He’s horribly broken, his emotional makeup riddled with scars from his first experiences as a helpless podge on the dirty streets of Ketterdam. Within a short time of entering the city, Kaz and his older brother are bilked of their entire inheritance and left utterly bereft and homeless. Kaz sees his brother crumble under the crushing realization that they have lost everything. At the same time, a terrifying plague lays the city low, stacking the dead like firewood in the streets. Sickened by the spreading plague, Kaz finds himself piled onto a barge of bodies, pinned next to the lifeless body of his brother.
This, my friends, is what it means to turn the dial up to eleven.
Kaz returns to Ketterdam, his fractured psyche patched together with equal parts rage and a burning desire for revenge. It’s his devastating origin that makes Kaz such a great character for me.
He surrounds himself with a clutch of thieves, each one broken in his or her own way and together they form a family of sorts. You want Kaz to heal, to truly enjoy the camaraderie and love of his new family, but he’s had to mortgage so much of his own humanity just to get here. Every so often, Kaz shows the barest glint of his previous humanity, just enough to keep you hoping, before smoothing a thick layer of scar tissue over it and hiding it again from the world.
“Suffering is like anything else – live with it long enough,
you learn to like the taste.”
– Kaz Brekker
I’m nearly done with this duology, but tantalizing hints have been dropped about the previous stories, and I look forward to digging into the rest of Bardugo’s Grishaverse.
Dani Clode, a graduate student at London’s Royal College of Art has designed a prosthesis meant to augment, rather than replace a body part. Take a look:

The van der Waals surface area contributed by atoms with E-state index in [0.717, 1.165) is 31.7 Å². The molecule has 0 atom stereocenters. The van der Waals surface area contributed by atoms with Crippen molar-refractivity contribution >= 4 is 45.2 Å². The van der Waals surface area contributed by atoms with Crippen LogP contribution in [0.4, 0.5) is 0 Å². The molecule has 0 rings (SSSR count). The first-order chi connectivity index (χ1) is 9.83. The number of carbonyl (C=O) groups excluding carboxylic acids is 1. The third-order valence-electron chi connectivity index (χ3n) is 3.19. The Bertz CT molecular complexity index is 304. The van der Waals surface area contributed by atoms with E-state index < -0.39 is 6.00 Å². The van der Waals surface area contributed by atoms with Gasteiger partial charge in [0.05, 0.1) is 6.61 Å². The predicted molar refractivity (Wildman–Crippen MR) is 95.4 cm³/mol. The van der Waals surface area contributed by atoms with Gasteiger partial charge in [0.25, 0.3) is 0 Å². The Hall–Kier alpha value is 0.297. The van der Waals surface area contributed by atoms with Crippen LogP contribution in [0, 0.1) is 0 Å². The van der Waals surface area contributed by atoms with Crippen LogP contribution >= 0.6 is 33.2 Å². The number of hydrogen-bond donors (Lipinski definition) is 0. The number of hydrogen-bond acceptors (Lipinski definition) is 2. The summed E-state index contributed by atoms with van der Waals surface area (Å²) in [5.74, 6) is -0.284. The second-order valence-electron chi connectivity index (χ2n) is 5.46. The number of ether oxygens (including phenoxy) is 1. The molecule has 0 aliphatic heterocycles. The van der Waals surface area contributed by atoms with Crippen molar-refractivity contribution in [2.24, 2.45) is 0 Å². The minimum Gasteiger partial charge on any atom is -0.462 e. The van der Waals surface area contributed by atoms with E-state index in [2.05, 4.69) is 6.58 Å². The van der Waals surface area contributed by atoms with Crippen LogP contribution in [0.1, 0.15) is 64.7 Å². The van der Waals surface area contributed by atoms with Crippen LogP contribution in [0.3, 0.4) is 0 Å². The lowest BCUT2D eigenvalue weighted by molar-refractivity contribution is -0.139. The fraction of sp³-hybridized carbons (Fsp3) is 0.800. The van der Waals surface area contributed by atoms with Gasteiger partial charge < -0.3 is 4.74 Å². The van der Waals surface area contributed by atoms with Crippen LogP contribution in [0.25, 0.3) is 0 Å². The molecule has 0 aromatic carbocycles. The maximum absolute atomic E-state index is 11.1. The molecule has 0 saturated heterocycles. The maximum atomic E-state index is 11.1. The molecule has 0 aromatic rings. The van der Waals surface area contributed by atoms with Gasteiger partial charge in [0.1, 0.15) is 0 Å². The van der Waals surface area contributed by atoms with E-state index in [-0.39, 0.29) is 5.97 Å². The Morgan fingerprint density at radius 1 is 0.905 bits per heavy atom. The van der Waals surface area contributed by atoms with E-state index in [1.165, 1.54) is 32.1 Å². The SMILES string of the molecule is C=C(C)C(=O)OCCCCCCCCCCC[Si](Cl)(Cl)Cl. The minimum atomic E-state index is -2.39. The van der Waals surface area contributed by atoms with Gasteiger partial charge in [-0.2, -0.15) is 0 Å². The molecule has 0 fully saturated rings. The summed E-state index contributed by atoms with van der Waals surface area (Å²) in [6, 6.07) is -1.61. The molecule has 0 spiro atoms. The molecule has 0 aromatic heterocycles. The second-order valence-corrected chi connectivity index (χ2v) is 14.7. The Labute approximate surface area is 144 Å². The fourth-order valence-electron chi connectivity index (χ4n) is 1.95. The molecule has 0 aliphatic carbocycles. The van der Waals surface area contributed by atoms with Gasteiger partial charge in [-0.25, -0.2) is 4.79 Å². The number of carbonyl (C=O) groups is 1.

That’s just pretty fricking awesome.
And of course, it immediately makes me think of these guys:
Because the xenomorph is a great example of augmentation. Two thumbs on each hand, an extendible secondary jaw, the prehensile tail. Man, it’s just the complete package.
I listen to a few podcasts, and one of my favorites is Stuff to Blow Your Mind. They recently did a great show on neurosecurity, and spent about a good portion of the show talking about the possibility of hacking prosthetics!
At first glance, I thought they were going to talk about the neural hacking in Neal Stephenson’s Snow Crash, where one of the characters figures out how to access the brain’s underlying ‘machine language’ and subvert your learned, cultural programming. Alas, the show is much more practical, speaking to present day issues, and a discussion of near-future aspects of what is sure to be a prevalent problem in our ever-wireless society.
While I was a little bummed that they didn’t talk about Snow Crash, I was thrilled to hear them talking about quite a few prosthetic devices I have a lot of experience with. They mentioned both the iLimb hand, and the Lynx knee-ankle system, both of which can connect via Bluetooth to your phone to make everyday adjustments.
And for the most part, they got it right. They do make the mistake of referring to the prostheses as “mind controlled” which isn’t quite right. What we have currently is prostheses that are controlled by reading the muscle signals in the remnant limbs.
The real potential for hacking is when the man/machine interface really achieves direct brain control. Then you’ve got something implanted in you that is directly reading your brain signals, and sending sensory data back to your brain as well. (A future post on feedback from your prosthesis!) Having that transceiver in your head opens up a whole world of worrying possibilities, from scanning your mind for data, to influencing you to act in certain ways.
Would you do it? Would you take a neural implant that augments your natural abilities, or returns the function of a lost or damaged limb? Is the risk worth the reward?